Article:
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Lathe Talk #51: Air Compressor Replacement and Horizontal Pressure Pot Setup
April 25, 2013
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We’ve Been Up To Our Ears in Alligators: This year has started off with a bang… We’ve had our hands full of late getting quotes and replacing our roof after a severe storm came through and left our roof in a sorry nick. We obtained quotes from five different roofing companies for replacing our roof, but only two of the companies presented a professional quote. We finally settled on one company and we are very chuffed with their finished work. It took five of their roofers three and a half days to install 6,500sqft of roofing on our one-story home.
Over 25,000 roofing nails were hammered in by hand, one at a time. My arm aches just thinking about that… We chose to install a GAF Class 4 Impact Resistant (lots of hail in these parts) and a Class A Fire Resistant roof. This top-market roof allowed us to receive a hefty discount on our stratospherically high homeowner's insurance premium. I am glad it’s all finally sorted now and we’re on to other things.
Not So Fast Bruddah: I was looking forward to getting back in the saddle with a few things in the studio when we found out that we have to replace both of our aging HVAC systems on the main house. Once again, we looked at five different companies, but only one performed a thorough inspection and offered a professionally engineered solution to meet our needs.
Due to these extraneous time challenges, I have had no free time for writing Lathe Talk in the last few months. Things should start getting back to normal after all of the HVAC equipment is installed over the next two weeks. I for one cannot wait! My goal is to get Lathe Talk back to a monthly publication this year, if all of these outside time challenges will finally settle down.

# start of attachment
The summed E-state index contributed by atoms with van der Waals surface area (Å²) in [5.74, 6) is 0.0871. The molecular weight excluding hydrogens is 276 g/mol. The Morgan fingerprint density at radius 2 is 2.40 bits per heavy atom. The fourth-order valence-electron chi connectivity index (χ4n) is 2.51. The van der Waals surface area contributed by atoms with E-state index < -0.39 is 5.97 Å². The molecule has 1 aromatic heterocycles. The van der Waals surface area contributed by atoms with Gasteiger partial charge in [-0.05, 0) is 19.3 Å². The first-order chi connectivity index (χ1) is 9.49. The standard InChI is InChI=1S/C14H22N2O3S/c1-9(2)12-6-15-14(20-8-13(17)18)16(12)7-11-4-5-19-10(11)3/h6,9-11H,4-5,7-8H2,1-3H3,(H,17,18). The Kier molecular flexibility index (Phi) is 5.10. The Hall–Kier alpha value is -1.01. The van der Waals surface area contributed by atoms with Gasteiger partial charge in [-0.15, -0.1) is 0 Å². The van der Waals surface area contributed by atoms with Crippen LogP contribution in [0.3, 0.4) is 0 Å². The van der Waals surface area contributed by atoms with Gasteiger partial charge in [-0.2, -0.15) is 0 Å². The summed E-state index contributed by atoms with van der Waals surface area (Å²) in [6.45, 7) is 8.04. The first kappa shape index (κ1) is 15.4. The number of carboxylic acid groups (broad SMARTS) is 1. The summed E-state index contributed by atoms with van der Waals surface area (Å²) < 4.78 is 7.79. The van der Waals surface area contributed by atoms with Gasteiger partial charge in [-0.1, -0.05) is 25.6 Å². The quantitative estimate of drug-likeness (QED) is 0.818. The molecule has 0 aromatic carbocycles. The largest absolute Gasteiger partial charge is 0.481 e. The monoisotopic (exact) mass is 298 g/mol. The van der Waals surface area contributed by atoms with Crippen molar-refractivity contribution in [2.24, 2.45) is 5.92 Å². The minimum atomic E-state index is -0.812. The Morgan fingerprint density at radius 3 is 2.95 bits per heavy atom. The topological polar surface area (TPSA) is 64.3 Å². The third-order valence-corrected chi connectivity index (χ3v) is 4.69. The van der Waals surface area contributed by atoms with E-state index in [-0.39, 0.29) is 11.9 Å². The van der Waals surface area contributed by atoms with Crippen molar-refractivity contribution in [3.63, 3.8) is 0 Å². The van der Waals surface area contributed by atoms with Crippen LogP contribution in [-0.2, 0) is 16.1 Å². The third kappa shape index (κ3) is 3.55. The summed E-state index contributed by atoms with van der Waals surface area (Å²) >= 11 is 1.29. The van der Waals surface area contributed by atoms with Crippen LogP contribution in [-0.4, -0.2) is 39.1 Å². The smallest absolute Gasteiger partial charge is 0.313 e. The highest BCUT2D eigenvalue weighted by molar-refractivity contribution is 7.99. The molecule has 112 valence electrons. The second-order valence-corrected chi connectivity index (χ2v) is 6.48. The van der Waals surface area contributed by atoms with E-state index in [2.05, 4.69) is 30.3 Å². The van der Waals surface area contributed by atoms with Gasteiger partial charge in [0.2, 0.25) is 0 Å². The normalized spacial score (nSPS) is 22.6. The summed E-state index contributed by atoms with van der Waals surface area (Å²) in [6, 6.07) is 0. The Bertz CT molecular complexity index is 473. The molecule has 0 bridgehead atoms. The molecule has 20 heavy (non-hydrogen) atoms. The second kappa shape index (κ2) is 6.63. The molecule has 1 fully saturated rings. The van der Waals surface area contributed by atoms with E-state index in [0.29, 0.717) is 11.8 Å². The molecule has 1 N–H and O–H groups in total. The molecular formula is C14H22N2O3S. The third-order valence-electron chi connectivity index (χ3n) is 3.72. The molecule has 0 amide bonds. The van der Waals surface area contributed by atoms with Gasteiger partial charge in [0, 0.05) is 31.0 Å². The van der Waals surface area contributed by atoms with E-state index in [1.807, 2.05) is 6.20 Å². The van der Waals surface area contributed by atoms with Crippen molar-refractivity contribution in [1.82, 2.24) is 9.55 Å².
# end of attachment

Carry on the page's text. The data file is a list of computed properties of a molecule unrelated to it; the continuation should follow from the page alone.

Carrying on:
Suggestions for Lathe Talk: If you have any suggestions for topics that you would like to see covered in Lathe Talk, feel free to send me an email. I’m always interested in your ideas and opinions. Complaints are appreciated as much as compliments. I have thick skin, so no worries. Please feel free to email me at: email@example.com
My upcoming plans for Lathe Talk include a new series of finishing articles, as well as new articles on tools and how to make some of your own tools. In addition, there will be articles on airbrushing, protocols for making your own cast resin blanks, free form sculptural carving tips, new articles on marketing your work, how to vacuum stabilize your wood and my continuing series on remodeling my studio. Whew!
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After more than sixteen years of heavy usage, my trusty 5HP Coleman 2-stage electric air compressor known as ‘Ole Red, has finally gone on to his greater reward. ‘Ole red’s specific demise was related to the 80-gallon ASME tank, not the electric motor or the compressor itself. I knew that ‘Ole Red was getting a little long in the tooth, but I never experienced any problems until recently…
Sorting The Problem
Last month, I began to notice that my compressor was losing air in the reservoir tank overnight. When I would close the studio in the evening, the 80-gallon tank would show full. In the morning, the tank would be completely empty. My cursory inspection did not reveal any apparent leaks in the tank or system piping, so I was ready to get stuck in and finally sort the problem. After pressurizing the tank up to a full 175psi, I began my inspection.